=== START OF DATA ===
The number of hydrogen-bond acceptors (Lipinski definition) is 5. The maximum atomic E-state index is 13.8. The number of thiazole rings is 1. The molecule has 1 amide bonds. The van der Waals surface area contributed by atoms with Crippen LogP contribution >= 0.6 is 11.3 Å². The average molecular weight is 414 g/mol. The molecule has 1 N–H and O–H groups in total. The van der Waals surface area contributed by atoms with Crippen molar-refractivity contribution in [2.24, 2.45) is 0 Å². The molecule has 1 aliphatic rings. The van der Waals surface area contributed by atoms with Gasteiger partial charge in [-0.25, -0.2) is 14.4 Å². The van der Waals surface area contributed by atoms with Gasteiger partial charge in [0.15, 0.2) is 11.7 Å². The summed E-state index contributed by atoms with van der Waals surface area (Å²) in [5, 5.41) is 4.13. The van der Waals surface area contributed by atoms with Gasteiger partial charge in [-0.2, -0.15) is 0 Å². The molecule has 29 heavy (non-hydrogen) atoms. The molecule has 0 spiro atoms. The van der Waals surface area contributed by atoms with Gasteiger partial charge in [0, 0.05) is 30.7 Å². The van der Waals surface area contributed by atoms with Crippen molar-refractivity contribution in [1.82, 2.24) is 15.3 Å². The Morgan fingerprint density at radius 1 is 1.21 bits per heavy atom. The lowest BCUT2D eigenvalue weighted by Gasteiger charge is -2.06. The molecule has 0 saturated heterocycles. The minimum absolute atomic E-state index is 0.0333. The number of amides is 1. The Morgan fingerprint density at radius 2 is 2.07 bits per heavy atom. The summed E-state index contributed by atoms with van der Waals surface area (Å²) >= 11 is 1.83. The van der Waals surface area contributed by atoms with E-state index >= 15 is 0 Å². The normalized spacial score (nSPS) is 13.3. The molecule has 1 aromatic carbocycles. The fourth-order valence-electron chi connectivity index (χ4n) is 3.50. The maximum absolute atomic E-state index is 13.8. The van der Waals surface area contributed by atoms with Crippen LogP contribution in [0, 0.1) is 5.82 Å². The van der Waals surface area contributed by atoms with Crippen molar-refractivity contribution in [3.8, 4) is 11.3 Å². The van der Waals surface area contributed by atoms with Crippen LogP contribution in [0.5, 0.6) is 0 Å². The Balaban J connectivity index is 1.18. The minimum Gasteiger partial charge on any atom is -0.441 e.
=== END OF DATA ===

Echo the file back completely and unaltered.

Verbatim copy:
The number of hydrogen-bond acceptors (Lipinski definition) is 5. The maximum atomic E-state index is 13.8. The number of thiazole rings is 1. The molecule has 1 amide bonds. The van der Waals surface area contributed by atoms with Crippen LogP contribution >= 0.6 is 11.3 Å². The average molecular weight is 414 g/mol. The molecule has 1 N–H and O–H groups in total. The van der Waals surface area contributed by atoms with Crippen molar-refractivity contribution in [2.24, 2.45) is 0 Å². The molecule has 1 aliphatic rings. The van der Waals surface area contributed by atoms with Gasteiger partial charge in [-0.25, -0.2) is 14.4 Å². The van der Waals surface area contributed by atoms with Gasteiger partial charge in [0.15, 0.2) is 11.7 Å². The summed E-state index contributed by atoms with van der Waals surface area (Å²) in [5, 5.41) is 4.13. The van der Waals surface area contributed by atoms with Gasteiger partial charge in [-0.2, -0.15) is 0 Å². The molecule has 29 heavy (non-hydrogen) atoms. The molecule has 0 spiro atoms. The van der Waals surface area contributed by atoms with Gasteiger partial charge in [0, 0.05) is 30.7 Å². The van der Waals surface area contributed by atoms with Crippen molar-refractivity contribution in [1.82, 2.24) is 15.3 Å². The Morgan fingerprint density at radius 1 is 1.21 bits per heavy atom. The lowest BCUT2D eigenvalue weighted by Gasteiger charge is -2.06. The molecule has 0 saturated heterocycles. The minimum absolute atomic E-state index is 0.0333. The number of amides is 1. The Morgan fingerprint density at radius 2 is 2.07 bits per heavy atom. The summed E-state index contributed by atoms with van der Waals surface area (Å²) >= 11 is 1.83. The van der Waals surface area contributed by atoms with E-state index >= 15 is 0 Å². The normalized spacial score (nSPS) is 13.3. The molecule has 1 aromatic carbocycles. The fourth-order valence-electron chi connectivity index (χ4n) is 3.50. The maximum absolute atomic E-state index is 13.8. The van der Waals surface area contributed by atoms with Crippen LogP contribution in [0, 0.1) is 5.82 Å². The van der Waals surface area contributed by atoms with Crippen molar-refractivity contribution in [3.8, 4) is 11.3 Å². The van der Waals surface area contributed by atoms with Crippen LogP contribution in [0.5, 0.6) is 0 Å². The Balaban J connectivity index is 1.18. The minimum Gasteiger partial charge on any atom is -0.441 e.